Property sales fall in England and Wales

Property sales have fallen in 64.4% of local authority areas in England and Wales, shows a new analysis of data from the Land Registry

Property sales have fallen in 64.4% of local authority areas in England and Wales, according to a new analysis of data from the Land Registry.

The average drop in sales has been 4.9% in 2018 but some locations have seen much more significant falls in transactions, the study from Project Etopia shows.

A total of 122 areas have seen transactions fall by more than 5%, while 41 local authorities saw sales drop by more than 10% and 11 areas more than 15%.

The highest fall in sales was in Stevenage where transactions dropped by 27.5%, followed by a fall of 16.2% in Newcastle-under-Lyme, a drop of 16% in Cambridge, 15.1% in Merthyr Tydfil and 13.7% in Wellingborough.

There was also a significant fall of 13.3% in Brighton, a drop of 12.3% in Gosport, 12% in Runnymede, 11.8% in Bedford and 11.6% in Eastbourne.

The biggest falls in Greater London was in the borough of Tower Hamlets, seeing a 22.5% drop in transactions, while the borough of Croydon was down by 15.4%.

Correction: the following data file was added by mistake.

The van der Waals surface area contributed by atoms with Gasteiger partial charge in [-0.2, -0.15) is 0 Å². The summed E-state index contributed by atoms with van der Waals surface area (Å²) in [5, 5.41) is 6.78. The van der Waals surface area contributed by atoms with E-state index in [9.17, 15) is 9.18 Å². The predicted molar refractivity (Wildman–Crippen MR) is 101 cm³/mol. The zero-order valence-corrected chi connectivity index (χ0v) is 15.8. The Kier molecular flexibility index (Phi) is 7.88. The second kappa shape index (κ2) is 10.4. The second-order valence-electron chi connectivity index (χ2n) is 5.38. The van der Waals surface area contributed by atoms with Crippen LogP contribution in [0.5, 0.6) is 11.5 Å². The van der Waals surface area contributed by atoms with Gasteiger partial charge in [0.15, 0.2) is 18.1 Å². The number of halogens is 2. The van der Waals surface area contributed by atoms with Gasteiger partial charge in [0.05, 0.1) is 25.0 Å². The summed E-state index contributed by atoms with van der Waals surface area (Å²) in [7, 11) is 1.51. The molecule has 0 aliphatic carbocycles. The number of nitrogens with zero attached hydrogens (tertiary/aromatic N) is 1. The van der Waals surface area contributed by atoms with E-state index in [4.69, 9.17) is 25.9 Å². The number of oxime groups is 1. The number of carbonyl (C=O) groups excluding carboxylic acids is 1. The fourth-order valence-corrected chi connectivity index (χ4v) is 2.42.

The data also shows where sales have improved and the biggest was in the City of London with a rise of 66% but this was starting from a low base and involved only 146 properties changed hands in eight months.

The best performing location outside London was Chorley where sales increased by 17%, followed by a rise of 13.9% in Hull, a rise of 12.3% in Lincoln, while sales in Liverpool were up by 10.8%.

Other places to see positive sales growth included Rochdale up by 9.4%, Worcester up 8.4%, Carlisle up 8.2%, Tewkesbury up 7.8%, Mansfield up 7.4% and Stafford up 7.1%.

Chief executive officer of Project Etopia, Joseph Daniels said it might not be immediately obvious what transaction levels have to do with the housing crisis, but the answer is a great deal. Lack of housing stock means there is a merry-go-round of gyrating house prices in this country.

He added that this feeds into massive price gains that occur over just a few years, causing people to think of their house as an investment not a home. It’s easy to forget that there were 231,690 fewer homes sold in the last financial year than a decade earlier.

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